Maksim Samasiuk - Fotolia

Object storage specialist suppliers: Market round-up

Object storage from specialist vendors aims at cloud, archiving, HPC and big data with products that vary by features and between hardware and software-only products

Object storage technology was developed to resolve problems created by traditional hierarchical file systems when managing web-scale storage. In particular, the difficulty that very large file systems with deep hierarchies become unwieldy when accessing one file from a set consisting of billions.

Object storage implementations vary and there is no single recognised definition, but they do share several broad attributes. 

Instead of storing data that includes payload and contextual metadata as files, object storage represents data as objects, each addressed by a unique identifier and stored in a flat address space with no sub-directories. Retrieval is via identifiers contained in an indexed database and assembled at a higher level into files.

To assess what is available on the market today, let's look at object storage technology produced by some of the smaller storage vendors - those from outside the big six storage suppliers. 

The product sets share common attributes and target markets, namely customers that need to address very large volumes of data, in use cases such as active archiving, public cloud, high-performance computing (HPC) and big data.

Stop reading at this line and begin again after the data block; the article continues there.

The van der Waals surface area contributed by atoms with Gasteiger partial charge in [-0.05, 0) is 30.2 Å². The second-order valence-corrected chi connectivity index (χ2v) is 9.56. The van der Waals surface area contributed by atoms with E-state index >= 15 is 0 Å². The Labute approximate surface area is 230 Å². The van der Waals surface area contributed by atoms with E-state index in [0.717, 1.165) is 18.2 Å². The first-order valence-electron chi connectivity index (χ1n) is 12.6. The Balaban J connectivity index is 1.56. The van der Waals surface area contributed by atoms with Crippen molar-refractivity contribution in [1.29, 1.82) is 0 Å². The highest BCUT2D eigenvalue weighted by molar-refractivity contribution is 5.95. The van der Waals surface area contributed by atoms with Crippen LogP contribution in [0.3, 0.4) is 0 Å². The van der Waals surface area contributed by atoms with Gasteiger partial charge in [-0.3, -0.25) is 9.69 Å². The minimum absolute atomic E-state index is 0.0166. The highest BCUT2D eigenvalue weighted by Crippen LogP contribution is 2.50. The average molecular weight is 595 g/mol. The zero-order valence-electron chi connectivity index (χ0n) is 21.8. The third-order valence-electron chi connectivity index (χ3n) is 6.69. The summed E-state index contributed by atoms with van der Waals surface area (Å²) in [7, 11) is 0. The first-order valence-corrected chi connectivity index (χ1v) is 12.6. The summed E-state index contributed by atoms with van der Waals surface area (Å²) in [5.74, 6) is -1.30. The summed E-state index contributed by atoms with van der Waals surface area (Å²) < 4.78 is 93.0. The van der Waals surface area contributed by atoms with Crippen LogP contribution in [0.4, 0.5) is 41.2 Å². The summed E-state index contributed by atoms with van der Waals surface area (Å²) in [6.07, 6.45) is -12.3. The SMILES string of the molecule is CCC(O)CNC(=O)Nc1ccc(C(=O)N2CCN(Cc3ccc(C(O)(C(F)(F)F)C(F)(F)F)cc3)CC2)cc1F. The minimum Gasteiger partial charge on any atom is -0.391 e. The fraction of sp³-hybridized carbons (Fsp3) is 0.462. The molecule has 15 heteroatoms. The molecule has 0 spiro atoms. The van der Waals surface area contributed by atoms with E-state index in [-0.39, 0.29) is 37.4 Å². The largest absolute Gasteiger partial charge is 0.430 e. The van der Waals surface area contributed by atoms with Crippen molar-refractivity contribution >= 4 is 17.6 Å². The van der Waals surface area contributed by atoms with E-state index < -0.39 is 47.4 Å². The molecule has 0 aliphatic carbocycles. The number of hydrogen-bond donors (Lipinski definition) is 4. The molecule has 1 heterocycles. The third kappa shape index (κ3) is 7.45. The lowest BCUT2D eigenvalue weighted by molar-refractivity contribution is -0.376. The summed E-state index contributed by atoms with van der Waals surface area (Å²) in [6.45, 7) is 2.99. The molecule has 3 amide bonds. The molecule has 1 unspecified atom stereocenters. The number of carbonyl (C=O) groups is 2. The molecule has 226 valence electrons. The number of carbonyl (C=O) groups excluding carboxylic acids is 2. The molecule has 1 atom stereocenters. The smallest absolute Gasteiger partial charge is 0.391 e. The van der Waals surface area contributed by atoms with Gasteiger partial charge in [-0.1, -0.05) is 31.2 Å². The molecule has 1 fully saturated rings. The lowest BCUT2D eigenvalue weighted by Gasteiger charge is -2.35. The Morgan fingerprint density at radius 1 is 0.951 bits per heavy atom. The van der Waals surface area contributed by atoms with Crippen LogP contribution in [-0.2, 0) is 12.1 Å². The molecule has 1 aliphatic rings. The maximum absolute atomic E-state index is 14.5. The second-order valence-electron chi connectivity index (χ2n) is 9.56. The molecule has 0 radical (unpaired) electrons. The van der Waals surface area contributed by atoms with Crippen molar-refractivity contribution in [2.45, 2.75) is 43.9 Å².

All the object storage systems assessed below are distributed and use erasure coding rather than Raid for resilience, while most offer access via traditional file protocols that are translated into object calls at a lower layer.

One company, Exablox, aims at the mid-market and offers higher-level features such as data deduplication and encryption, and simpler configuration in a bid to reduce administrative complexity. 

NEC also offers encryption. Most offer systems as a hardware appliance, two produce software only, and one, DDN, offers software integrated with hardware from specific third parties.

Read more on object storage


Amplidata’s Amplistor is designed for customers that need to access billions of objects with storage capacities of exabytes and beyond in enterprise systems and private and public clouds.

Amplistor uses erasure coding for resilience, and Amplidata claims "15-nines" durability. The system consists of a 44U rack with two 40-port Ethernet switches and up to 468 drives in 39 storage nodes.